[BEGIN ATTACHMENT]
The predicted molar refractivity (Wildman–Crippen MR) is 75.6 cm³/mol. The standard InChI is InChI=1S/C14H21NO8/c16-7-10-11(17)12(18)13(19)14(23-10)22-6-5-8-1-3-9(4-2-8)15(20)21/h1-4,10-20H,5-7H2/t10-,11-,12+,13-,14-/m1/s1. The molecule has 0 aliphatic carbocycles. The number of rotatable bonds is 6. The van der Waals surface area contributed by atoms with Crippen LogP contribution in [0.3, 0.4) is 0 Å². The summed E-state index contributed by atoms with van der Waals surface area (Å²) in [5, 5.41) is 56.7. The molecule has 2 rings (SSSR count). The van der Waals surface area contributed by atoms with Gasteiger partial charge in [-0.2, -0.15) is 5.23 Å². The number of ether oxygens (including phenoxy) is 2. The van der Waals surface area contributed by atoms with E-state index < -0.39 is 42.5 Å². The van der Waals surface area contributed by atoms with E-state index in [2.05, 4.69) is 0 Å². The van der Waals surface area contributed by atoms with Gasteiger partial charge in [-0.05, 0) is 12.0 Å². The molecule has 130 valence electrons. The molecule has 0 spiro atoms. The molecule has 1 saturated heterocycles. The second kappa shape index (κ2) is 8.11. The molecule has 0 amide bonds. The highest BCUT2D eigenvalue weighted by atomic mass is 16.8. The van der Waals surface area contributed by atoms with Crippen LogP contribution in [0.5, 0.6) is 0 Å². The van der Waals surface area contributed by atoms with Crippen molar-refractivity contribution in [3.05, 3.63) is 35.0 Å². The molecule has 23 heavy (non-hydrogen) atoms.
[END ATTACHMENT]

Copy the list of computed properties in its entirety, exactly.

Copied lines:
The predicted molar refractivity (Wildman–Crippen MR) is 75.6 cm³/mol. The standard InChI is InChI=1S/C14H21NO8/c16-7-10-11(17)12(18)13(19)14(23-10)22-6-5-8-1-3-9(4-2-8)15(20)21/h1-4,10-20H,5-7H2/t10-,11-,12+,13-,14-/m1/s1. The molecule has 0 aliphatic carbocycles. The number of rotatable bonds is 6. The van der Waals surface area contributed by atoms with Crippen LogP contribution in [0.3, 0.4) is 0 Å². The summed E-state index contributed by atoms with van der Waals surface area (Å²) in [5, 5.41) is 56.7. The molecule has 2 rings (SSSR count). The van der Waals surface area contributed by atoms with Gasteiger partial charge in [-0.2, -0.15) is 5.23 Å². The number of ether oxygens (including phenoxy) is 2. The van der Waals surface area contributed by atoms with E-state index < -0.39 is 42.5 Å². The van der Waals surface area contributed by atoms with E-state index in [2.05, 4.69) is 0 Å². The van der Waals surface area contributed by atoms with Gasteiger partial charge in [-0.05, 0) is 12.0 Å². The molecule has 130 valence electrons. The molecule has 0 spiro atoms. The molecule has 1 saturated heterocycles. The second kappa shape index (κ2) is 8.11. The molecule has 0 amide bonds. The highest BCUT2D eigenvalue weighted by atomic mass is 16.8. The van der Waals surface area contributed by atoms with Crippen LogP contribution in [0.5, 0.6) is 0 Å². The van der Waals surface area contributed by atoms with Crippen molar-refractivity contribution in [3.05, 3.63) is 35.0 Å². The molecule has 23 heavy (non-hydrogen) atoms.